The Movie Diary

Lucky Seven

By Dom Cioffi

I drove my family to Florida recently for a week’s vacation on the beach. We opted for driving instead of flying so we could afford a better hotel with better amenities. 

I do most if not all of the driving on trips like this while my wife and son watch movies and play video games. Driving that many hours can be arduous, but as long as I have the proper support on my back and my noise canceling headphones wrapped around my ears, I can handle it fairly well. 

While I drive I generally switch from informational podcasts to my library of music to keep me engaged. I find that losing myself inside an intriguing story or rocking out to my favorite tunes really helps pass the time.

One of the podcasts I listened to on this trip was about a guy who had dreamed his whole life about owning one particular car. He had seen it in his youth and had coveted the vehicle throughout his adulthood. Now retired and figuring he didn’t have many valuable years left to spoil himself, he decided to sink a significant chunk of change into purchasing the now-antique model. 

The guy spoke fondly of this car and how sitting behind the wheel seemed to jettison him back into his childhood. You could hear the aging man’s voice fill with youthful cheer when he talked about finally locating the make and model that he was sure would complete his life. 

And then everything went to hell.

First the car needed immense repairs and bodywork to make it drivable. Then he talked about the stench – like a long-dead animal – that he could not seem to cleanse from the innards. Then he spoke of the discomfort to his spine that he experienced while driving in the old fashioned seats. And finally, he examined the freak accident that all but ended the vehicle’s usefulness as a mode of transportation. 

But I give the guy credit; he had an impressive attitude about the whole thing.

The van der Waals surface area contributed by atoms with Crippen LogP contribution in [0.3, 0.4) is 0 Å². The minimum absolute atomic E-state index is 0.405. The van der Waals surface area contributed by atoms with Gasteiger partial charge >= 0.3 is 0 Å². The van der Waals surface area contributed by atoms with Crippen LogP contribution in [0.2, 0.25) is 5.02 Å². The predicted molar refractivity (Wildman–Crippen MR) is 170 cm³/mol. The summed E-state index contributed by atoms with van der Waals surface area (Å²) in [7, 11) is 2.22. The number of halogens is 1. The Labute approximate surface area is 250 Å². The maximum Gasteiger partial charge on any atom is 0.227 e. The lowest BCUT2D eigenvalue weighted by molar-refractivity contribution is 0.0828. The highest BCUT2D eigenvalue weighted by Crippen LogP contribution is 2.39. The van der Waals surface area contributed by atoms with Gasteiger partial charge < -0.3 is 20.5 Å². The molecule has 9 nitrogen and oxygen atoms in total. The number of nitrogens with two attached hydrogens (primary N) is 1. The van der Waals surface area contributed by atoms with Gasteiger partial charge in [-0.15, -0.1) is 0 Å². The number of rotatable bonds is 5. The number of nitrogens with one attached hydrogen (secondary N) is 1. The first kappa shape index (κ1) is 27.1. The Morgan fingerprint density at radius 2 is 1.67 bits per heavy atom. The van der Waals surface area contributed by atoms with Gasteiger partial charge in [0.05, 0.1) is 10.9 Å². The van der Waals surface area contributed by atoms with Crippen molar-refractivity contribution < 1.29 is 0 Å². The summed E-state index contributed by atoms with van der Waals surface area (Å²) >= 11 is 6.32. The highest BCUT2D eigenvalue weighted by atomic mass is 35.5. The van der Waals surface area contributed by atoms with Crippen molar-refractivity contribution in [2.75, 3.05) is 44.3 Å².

While I was listening to this podcast, my eyes starting scanning the hundreds of vehicles I was passing (I tend to drive a little faster than the normal highway pace) and imagining which ones I could see myself driving.

At one point I became fixated on a lime green Mustang GT with black rims and some impressive racing stripes. 

The guy driving the car looked to be my age and had the same lead foot as me so it was easy to picture myself behind the wheel. I assumed it was a fun vehicle to drive with its low-to-the-ground chassis and road hugging radial tires. I could see the guy tapping on his steering wheel as he drove so I assumed he was rocking out as well. The only problem was that the color was way too Kermit the Frog for my liking.

Later I caught sight of a Jaguar. For some reason I have always loved the sleek look of a Jaguar, but I can’t imagine driving one without a full head of white hair. I only followed this guy for a short time but he looked to be miserable – like he spent his entire life trying to earn enough money to buy a Jaguar and unfortunately lost his soul along the way.

About halfway into our trip I started following a beat-up old Datsun. The bumper was literally being held together by bungee cords and the color was so faded that it was hard to tell if the original paint was a maroon or brown hue.

However, the young girl behind the wheel was a true free spirit. Her windows were all rolled down (suggesting there was no working AC) and when I drove by, she shot me a tremendous smile – like she was just happy to be alive. It didn’t matter that she was scraping together pennies to pay for gas, she loved her little car because it was unique to her.

And then a Kid Rock clone pulled up next to me in his pickup truck, music blaring and rowdy girlfriend scootched over next to him in the front seat. This guy seemed intent on owning the road no matter who was driving.

This punk had a devil-may-care attitude and as much as I scoffed at his outward looks, I couldn’t help but be impressed with his total commitment to who he was (I’m just not sure my total commitment to who I am would involve such a Duck Dynasty appearance).

In the end, I guess I was pretty happy with the car I was driving. Sure, other vehicles can offer a different feel for life, but in the end it’s all about what’s on the inside and not the color of paint or stylish lines that really matter.

This week’s feature, “Furious 7,” also revolves around cars – especially fast cars that are capable of doing ridiculously impossible stunts.

The “Furious” franchise has hit paydirt again, not only with the most over-the-top auto stunts in history, but also because of the swan song of longtime star Paul Walker (Walker died unexpectedly in a horrible auto accident just before filming of this picture wrapped up).

And while this installment barely differed from the previous pictures in terms of story points, it was the tribute of its fallen star that made it so poignant.

Check this one out if you’ve flowed the franchise for years. You will be rewarded with a touching ending. However, those unfamiliar with the series and its characters will only see fast cars and highly unlikely scenarios.

A speedy “B-” for “Furious 7.”

Got a question or comment for Dom? You can email him at

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